As you move between industries you pick up on different phrases commonly used between experts in the space. It’s a nerd form of slang and phrases which can leave you feeling completely lost (while comprehending every word). One such phrase I’m hearing as I dive into the identity and access management space is: ‘It’s turtles all the way down’. This phrase is associated with a few things, so to be clear, I’m not talking about the new book, the classic science fiction book, the country music ballad, or the metalcore song. Instead, I’m referring to the concept of infinite regress. It typically goes something like this:
q) How do you secure Y?
a) You run A, so we use A.
q) Ok, but to trust A I need to trust B, so how do you secure B?
a) Well B uses C which you run so we use C.
q) Ok, but to trust C…
…repeats a few times…then…
a) It’s turtles all the way down
People in the room nod in agreement and conversations continue.
What just happened was a discussion about the trust anchor and dependencies of systems, and while a clever turtle reference often satisfies the room, getting a real answer to this question is fundamental to modern security practices. Why? Because the trust anchor is exactly as it sounds. The anchor for a chain of trust that flows across components of the system. It’s the lynchpin of the system, aka the bottom turtle.
The Bottom Turtle
According to Wikipedia, The lore behind the turtle analogy is based on a “mythological idea of a World Turtle that supports the earth on its back. It suggests that this turtle rests on the back of an even larger turtle, which itself is part of a column of increasingly large turtles that continues indefinitely (i.e., “turtles all the way down”).”
While the mythology has endless turtles, you have already selected your bottom turtle (whether you recognize it or not). If you are like most modern enterprises your bottom turtle is your cloud provider. You trust AWS to provide a machine image to run your processes. You put your data into an Azure database. Your kubernetes cluster runs in GKE. Embedded in these cloud offerings, beyond CPUs, network bandwidth, and GBs of storage, is trust, trust in the provider to operate and secure your workloads.
At smallstep we’ve built an Open Source framework for production identity that users can deploy anywhere. It serves as an identity authority for services, machines, applications and the people who manage them, and empowers end-to-end encryption everywhere. It’s deep tech which requires responsible defaults to deliver secure, automated bootstrap into any environment. It’s that last part, secure bootstrap anywhere, that is what requires us to find the bottom turtle. The anchor in the trust train.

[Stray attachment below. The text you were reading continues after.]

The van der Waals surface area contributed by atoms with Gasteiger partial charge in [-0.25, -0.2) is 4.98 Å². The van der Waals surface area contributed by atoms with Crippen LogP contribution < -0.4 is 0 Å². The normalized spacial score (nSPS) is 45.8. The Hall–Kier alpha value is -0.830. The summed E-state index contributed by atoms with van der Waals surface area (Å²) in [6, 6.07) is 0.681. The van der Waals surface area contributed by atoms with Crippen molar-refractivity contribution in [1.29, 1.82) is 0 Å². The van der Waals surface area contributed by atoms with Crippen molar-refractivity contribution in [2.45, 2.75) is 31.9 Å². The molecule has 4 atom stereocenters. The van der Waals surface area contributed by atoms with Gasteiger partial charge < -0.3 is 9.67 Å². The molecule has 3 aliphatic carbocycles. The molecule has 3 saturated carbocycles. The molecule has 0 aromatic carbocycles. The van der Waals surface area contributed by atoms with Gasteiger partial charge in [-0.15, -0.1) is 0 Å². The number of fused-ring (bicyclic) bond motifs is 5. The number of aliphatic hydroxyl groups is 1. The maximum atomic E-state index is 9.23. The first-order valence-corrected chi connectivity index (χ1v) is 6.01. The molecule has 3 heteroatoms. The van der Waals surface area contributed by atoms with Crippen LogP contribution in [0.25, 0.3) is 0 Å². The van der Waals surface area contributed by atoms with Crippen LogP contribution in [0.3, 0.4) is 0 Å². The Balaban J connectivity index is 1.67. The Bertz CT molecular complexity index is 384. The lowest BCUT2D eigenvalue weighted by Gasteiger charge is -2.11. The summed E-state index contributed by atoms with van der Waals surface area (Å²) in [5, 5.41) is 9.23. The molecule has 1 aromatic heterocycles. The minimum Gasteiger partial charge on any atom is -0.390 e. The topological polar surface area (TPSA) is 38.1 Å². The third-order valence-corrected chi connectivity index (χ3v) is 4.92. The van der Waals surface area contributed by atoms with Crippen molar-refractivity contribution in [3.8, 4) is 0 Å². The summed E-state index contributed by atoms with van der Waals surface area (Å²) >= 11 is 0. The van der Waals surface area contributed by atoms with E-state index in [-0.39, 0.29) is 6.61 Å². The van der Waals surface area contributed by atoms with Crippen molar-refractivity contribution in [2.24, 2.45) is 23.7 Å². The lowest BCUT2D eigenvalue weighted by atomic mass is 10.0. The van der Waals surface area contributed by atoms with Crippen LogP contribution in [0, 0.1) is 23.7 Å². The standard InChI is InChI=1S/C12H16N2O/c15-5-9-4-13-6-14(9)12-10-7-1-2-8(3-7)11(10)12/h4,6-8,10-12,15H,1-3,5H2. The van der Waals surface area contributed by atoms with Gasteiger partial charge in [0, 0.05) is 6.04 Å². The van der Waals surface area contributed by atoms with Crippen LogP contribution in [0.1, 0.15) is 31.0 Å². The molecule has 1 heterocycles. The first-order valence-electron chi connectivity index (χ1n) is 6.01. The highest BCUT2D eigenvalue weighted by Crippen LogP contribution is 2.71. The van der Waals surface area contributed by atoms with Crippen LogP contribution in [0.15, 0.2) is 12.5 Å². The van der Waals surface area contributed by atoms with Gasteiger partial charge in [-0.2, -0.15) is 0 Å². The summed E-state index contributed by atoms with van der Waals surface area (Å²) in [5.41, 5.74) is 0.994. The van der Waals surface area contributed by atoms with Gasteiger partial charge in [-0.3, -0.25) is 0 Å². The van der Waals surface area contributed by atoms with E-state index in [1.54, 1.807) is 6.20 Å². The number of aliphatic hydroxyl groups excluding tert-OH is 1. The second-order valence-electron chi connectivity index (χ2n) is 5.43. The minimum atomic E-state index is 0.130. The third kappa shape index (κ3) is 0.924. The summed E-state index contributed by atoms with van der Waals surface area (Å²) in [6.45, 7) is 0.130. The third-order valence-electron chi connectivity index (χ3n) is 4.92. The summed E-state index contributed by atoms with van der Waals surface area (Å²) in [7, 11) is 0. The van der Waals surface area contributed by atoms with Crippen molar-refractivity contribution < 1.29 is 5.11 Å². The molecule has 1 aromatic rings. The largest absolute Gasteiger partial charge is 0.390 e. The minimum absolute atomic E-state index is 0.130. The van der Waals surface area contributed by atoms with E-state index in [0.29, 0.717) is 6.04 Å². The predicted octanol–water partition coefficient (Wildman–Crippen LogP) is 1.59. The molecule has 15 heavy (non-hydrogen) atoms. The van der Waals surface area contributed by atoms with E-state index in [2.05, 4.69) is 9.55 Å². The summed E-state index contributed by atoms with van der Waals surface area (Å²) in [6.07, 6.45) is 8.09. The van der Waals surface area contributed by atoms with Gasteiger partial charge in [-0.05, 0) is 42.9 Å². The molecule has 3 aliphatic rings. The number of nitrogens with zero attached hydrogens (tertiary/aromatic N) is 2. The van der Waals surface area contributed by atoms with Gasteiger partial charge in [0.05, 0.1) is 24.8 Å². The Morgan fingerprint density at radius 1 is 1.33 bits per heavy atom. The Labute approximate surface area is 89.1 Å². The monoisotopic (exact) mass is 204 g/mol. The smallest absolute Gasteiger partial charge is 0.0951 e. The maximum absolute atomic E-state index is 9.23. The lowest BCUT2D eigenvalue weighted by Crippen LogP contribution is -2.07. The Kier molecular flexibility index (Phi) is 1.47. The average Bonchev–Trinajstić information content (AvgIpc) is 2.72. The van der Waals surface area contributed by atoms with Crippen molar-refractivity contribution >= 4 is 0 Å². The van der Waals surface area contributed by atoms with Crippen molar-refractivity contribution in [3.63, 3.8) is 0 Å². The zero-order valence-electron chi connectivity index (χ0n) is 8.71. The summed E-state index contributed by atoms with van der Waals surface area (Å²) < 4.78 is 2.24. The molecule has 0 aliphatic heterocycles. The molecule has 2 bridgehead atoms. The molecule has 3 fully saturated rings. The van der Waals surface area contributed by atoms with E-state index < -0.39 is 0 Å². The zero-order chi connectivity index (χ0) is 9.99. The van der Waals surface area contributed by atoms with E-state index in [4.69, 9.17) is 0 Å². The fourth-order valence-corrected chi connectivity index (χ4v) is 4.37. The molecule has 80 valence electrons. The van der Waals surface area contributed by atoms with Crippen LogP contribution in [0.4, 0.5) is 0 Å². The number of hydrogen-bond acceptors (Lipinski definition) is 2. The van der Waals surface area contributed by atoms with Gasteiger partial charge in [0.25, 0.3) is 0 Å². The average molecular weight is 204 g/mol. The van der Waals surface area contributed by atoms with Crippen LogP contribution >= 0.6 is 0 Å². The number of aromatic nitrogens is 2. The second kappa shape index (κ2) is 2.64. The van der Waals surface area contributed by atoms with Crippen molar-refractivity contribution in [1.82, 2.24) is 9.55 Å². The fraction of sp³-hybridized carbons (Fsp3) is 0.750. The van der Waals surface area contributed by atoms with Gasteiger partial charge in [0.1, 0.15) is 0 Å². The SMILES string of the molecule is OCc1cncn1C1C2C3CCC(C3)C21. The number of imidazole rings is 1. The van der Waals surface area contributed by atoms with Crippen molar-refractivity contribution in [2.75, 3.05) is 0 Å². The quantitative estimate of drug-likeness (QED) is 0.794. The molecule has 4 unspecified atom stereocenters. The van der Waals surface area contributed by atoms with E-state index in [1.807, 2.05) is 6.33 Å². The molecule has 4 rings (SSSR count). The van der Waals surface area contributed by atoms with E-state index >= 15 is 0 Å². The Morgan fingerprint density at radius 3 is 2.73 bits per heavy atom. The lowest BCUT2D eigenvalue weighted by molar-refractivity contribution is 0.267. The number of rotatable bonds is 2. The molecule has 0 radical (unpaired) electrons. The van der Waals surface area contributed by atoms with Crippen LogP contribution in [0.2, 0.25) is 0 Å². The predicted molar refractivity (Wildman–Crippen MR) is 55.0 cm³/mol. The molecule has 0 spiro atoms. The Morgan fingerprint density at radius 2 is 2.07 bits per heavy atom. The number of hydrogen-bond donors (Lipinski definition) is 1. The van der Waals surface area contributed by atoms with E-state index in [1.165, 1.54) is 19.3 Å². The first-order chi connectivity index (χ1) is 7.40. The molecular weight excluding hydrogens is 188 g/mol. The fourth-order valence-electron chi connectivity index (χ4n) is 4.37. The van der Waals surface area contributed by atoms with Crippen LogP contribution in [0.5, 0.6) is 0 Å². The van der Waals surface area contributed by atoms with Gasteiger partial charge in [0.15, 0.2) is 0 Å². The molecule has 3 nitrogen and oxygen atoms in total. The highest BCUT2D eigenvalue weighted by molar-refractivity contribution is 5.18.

Bootstrapping the Trust Anchor
Smallstep makes it embarrassingly easy to bootstrap trust in cloud environments using Instance Identity Documents (IID). These documents are simply credentials that identify an instance’s name and owner. By presenting an IID in a request, a workload can prove it’s running on a VM instance you own. It’s only available from that virtual machine and serves as proof you can trust this process. When combined with our Open Source framework it becomes simple to deliver production identities to workloads running on any cloud (without having to build your own enrollment system and integrating it into your deploy pipeline).
Smallstep’s latest release includes support for operators getting certificates using IIDs. This functionality is supported on all the major cloud provider platforms though you will find small differences depending on the provider. For example, GCP uses the term instance identity tokens and Azure likes access tokens. If you want to use TLS to secure service-to-service communication in the cloud (and here is why you should), this update from smallstep will make your life 100% easier.
We encourage you to try using smallstep and IIDs with your favorite cloud provider. We think you will find it easy to start using production identity to secure your distributed applications. You can find out more details about each cloud implementation by visiting our integrations web page. If you would prefer to dive into the technical details, please read Embarrassingly easy private certificate management for VMs on AWS, GCP, and Azure and as always, please reach out to the community with any questions or send us direct feedback, we are here to help.
What you have just consumed is the latest issue of an ongoing series of Modern Security for Leaders posts. In each edition, I break down a complex security concept into a simple to understand format and highlight where it brings true business value.